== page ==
"It's me, Nate." The man pounded his chest, clearly puzzled by the reception he was receiving. "Benjamin Long."
"Nice ta see ya, Ben."
Despite the words, Vin could tell Nathan had spoken them to be polite. It wasn't how he really felt.
"Will that saloon serve us?" Long asked. When Nathan nodded in the affirmative, he suggested, "Then why don't ya buy me a drink fer old times?"
Nathan hesitated before reluctantly agreeing. The unexpected behavior intrigued Vin. Scurrying ahead of the pair, he scooted under the doors and reentered the saloon. Josiah and Ezra had taken seats at the table Chris had occupied earlier. Hoping to warn them of Nathan's unexpected visitor, Vin quickly crossed to Sanchez's side. "Mr. Josiah--"
The batwing doors swung open, the sound echoing loudly in the almost empty establishment. Vin bit his tongue when he saw Nathan and Long enter. Vin didn't feel comfortable speaking to either man. In the last few years, he had learned to trust his instincts. One hand on the preacher's shoulder, he slipped behind Josiah's chair.
"Josiah, Ezra, I'd like ya ta meet..." Nathan hesitated, before finishing the introduction, "Ben Long."
The two peacekeepers rose to shake Long's hand. Pleasantries were exchanged as the four men settled comfortably around the table.
To break the awkward silence that followed, Ezra asked, "Mr. Long, may I enquire how you became acquainted with our Mr. Jackson?"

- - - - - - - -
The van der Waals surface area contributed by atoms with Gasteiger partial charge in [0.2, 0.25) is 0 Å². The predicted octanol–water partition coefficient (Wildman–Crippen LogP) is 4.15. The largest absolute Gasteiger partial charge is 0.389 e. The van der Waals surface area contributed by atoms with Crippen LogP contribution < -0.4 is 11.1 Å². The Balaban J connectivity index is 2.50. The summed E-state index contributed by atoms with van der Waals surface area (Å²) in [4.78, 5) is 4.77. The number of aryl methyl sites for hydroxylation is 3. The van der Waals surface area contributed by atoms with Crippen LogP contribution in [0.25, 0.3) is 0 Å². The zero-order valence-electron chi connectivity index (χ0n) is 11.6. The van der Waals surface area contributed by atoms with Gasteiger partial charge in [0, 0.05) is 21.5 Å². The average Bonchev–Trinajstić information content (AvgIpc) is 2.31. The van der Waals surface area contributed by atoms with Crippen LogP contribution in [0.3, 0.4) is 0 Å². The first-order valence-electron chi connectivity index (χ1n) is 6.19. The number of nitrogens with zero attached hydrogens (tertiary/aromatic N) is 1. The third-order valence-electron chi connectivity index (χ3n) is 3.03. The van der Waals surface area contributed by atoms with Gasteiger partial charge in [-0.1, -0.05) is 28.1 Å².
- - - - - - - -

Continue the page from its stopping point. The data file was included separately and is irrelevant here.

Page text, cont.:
The stranger bristled, though Vin couldn't tell if it was from Ezra's words or his accent.
"We was friends on a plantation in Alabama. Nate had a cushy job inside the house, while I worked in the fields."
"It is my understanding, Mr. Long, that a slave was not given a choice on where he toiled," Ezra calmly observed.
To anyone else, the gambler appeared indifferent to the conversation. When he reached for the cards in his pocket and started to shuffle them, Vin knew Ezra was more agitated than he appeared.
Josiah's voice was low as he added, "When a man isn't free, there's no such thing as an easy position."
"I'm jus' sayin' he got some silly notions bein' in the big house," Long defended.
Though the preacher's tone remained even, Vin could feel the tension in the shoulder beneath his hand. He wasn't sure he understood everything that was being said. But even if he didn't comprehend the meaning of the words, he could tell they were having a profound effect on these men he considered his family, especially Nathan.
"Nate had a silly idea he could become a doctor. There ain't no nigger doctors, and there ain't never gonna be."
This statement Vin did understand. First, Long had used a word Chris had told Vin was rude and insulting. Then, he compounded his crime by saying Nathan was stupid to have a dream. Vin could remember when his only dream had been to find a family that would want him and his five-year old cousin. It hadn't been necessary that they love either of them. At the time, all that was important was they didn't separate the cousins, didn't hit them too much and they got fed fairly regularly. Vin hadn't dared to hope for more. But he had discovered dreams could come true, even ones hidden deep in one's heart. He had two men who were like fathers to him and three more who considered themselves his uncles. Though, still feeling unsure of his position in their lives, he rarely used the titles - except in his thoughts.